The death of Sushant Singh Rajput has not hit me hard because I was a huge fan, or even followed his work at all. In truth, I barely followed him or his work.
Yet hit me it has, mainly because he was 34, five years younger than I am, who, it seems, felt like the only thing better than breathing another moment, was never to breathe again. That was how hopeless he felt.
When things like this happen to celebrities there is often a slew of opinions: preaching positivity, detachment and the benefits of meditation or yoga, of gratitude, and many other such things that are great in principle – but ineffective in reality.
Nobody who suffers from or struggles with depression can just cheer up. Nobody who struggles with anxiety can just calm down.
More positivity, more gratitude, changes in perspective, yoga, meditation and all those other wonderful things can benefit people who are already in relatively healthy mindsets. They may help some in people who are struggling, but in others it will just remind them of failure.
Of failure to be positive, failure to be happy, failure to be able to meditate it all the way. And in that space of darkness, those small small failures can be the boundary between life and death.
Don’t you think if it were easy for them to cheer up or calm down, or be positive, they would just do it and be done?
Depression and anxiety are strange beasts, because alongside feeding on your sanity, they feed on the way you feel about yourself. Nobody is proud to have depression. Nobody is proud to suffer from panic attacks.
Those of us who struggle with these things seek to hide them away. Someone once told me that I shouldn’t tell men I would like to date that I’ve struggled with self-harm. It is not something people want to know about.
If that brief moment of my life was too much for someone, can you imagine how difficult it would be for people to speak about ongoing mental illness?
Depression (“but you have so much going for you!”), or anxiety (“no need to stress so much about everything!”), let alone things like bipolar disorder and other less known illnesses, are not as cut and dry as a scraped knee, which simply needs some antiseptic and a bandaid.
They are much more complicated than that.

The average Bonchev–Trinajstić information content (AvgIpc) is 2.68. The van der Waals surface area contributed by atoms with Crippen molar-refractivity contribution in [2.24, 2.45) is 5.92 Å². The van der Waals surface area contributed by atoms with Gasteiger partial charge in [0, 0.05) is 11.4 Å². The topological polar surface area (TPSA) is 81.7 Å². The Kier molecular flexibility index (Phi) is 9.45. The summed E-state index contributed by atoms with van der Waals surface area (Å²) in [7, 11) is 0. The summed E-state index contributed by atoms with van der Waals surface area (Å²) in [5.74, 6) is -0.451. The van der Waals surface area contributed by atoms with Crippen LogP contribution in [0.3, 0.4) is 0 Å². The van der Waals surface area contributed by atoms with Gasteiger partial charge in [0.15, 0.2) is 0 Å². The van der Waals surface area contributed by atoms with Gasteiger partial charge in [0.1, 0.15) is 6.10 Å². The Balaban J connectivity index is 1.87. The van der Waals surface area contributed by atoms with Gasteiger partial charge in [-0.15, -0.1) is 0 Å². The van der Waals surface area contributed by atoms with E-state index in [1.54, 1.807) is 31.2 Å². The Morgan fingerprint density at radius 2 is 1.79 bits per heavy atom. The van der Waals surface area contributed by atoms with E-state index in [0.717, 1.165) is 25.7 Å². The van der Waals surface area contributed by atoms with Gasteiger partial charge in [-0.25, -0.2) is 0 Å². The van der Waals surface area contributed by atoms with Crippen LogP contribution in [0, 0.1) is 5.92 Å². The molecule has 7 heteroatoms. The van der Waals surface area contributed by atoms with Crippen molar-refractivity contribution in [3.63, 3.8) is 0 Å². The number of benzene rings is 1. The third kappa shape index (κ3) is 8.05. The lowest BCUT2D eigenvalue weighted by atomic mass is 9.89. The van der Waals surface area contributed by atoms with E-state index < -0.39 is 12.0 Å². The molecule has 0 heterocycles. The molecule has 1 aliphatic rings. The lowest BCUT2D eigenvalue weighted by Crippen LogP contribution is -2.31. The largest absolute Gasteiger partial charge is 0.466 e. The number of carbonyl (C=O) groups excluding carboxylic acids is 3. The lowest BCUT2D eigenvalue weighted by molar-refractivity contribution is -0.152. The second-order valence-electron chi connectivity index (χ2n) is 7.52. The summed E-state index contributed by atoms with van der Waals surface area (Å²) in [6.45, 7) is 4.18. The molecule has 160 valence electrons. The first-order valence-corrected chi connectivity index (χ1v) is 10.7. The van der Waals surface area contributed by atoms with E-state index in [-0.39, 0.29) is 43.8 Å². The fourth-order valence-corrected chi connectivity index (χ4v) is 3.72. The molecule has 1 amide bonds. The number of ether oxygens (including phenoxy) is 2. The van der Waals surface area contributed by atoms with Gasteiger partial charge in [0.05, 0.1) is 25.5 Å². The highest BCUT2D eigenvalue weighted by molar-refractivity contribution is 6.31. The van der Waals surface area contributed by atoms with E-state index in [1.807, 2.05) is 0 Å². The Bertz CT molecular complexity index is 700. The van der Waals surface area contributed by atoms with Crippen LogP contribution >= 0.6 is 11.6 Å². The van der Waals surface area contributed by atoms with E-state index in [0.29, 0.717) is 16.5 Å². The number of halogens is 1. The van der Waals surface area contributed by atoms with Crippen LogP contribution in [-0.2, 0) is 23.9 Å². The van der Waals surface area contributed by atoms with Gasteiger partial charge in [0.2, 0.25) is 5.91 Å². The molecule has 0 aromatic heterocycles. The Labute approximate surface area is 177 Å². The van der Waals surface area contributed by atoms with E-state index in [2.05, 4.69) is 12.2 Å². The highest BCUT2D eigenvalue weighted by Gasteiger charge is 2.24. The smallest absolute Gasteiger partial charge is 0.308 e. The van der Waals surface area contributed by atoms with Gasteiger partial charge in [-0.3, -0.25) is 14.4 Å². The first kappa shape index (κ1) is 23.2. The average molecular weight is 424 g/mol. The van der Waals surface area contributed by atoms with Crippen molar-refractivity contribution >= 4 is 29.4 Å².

What if we were to show people our vulnerabilities in public spaces and get comfortable speaking about them? What if we were to acknowledge that not all is wonderful, that some of us shed tears for no reason, some of us can’t bring ourselves to get out of bed in the morning, and for some of us, loneliness and rejection leaves us feeling so hollow that we can’t remember that this too, shall pass, and that we might smile again?
If we showcase our wins, should we not have the courage to share our losses? Because maybe, just maybe, we can help someone feel that it’s okay that they’re struggling. It’s okay while some are achieving milestone after milestone, that they can only just manage to get dressed? That it’s okay to not be okay?
What if we were to share all those times we have sought help, because it was all too much to handle on our own? What if we weren’t ashamed to say we spoke to someone because we didn’t know what to do next?
This is particularly important during the lockdown, when our screens are almost our only connection to the outside world. What we see can lift us up, make us feel supported, or it can plunge us deeper into darkness.
Understanding that it’s okay to speak to someone will not cure someone of anxiety or depression, the way quality mental healthcare might, but it may make them feel supported enough to seek help. And in that space where all other options seem closed, where all hope seems lost, perhaps a small ray of light might emerge.
That light may save their life. Of course it still may not be enough, but it is better than nothing right?
There are so many devoted mental health professionals helping people struggling during this time, but until someone initiates the conversation, there is no way to know that they need help.
The irony about mental health is the onus is on the person to get themselves help. Unlike a physical accident where someone can see a bleed, or an illness where there are symptoms.
The only person that can truly understand that there is a mental health issue is the person who is suffering. And the very nature of these illnesses makes it difficult to get help.
I don’t know what Sushant Singh Rajput went through in those last moments, but whatever pain he had couldn’t be scratched out by a change in perspective or some positivity. Whatever haunted him was not simply a low mood, or frown to be turned upside down.
It was more powerful than he was, and when you’re up against that kind of fight, you can’t just brush it off and cheer up.
You need something a little stronger than that.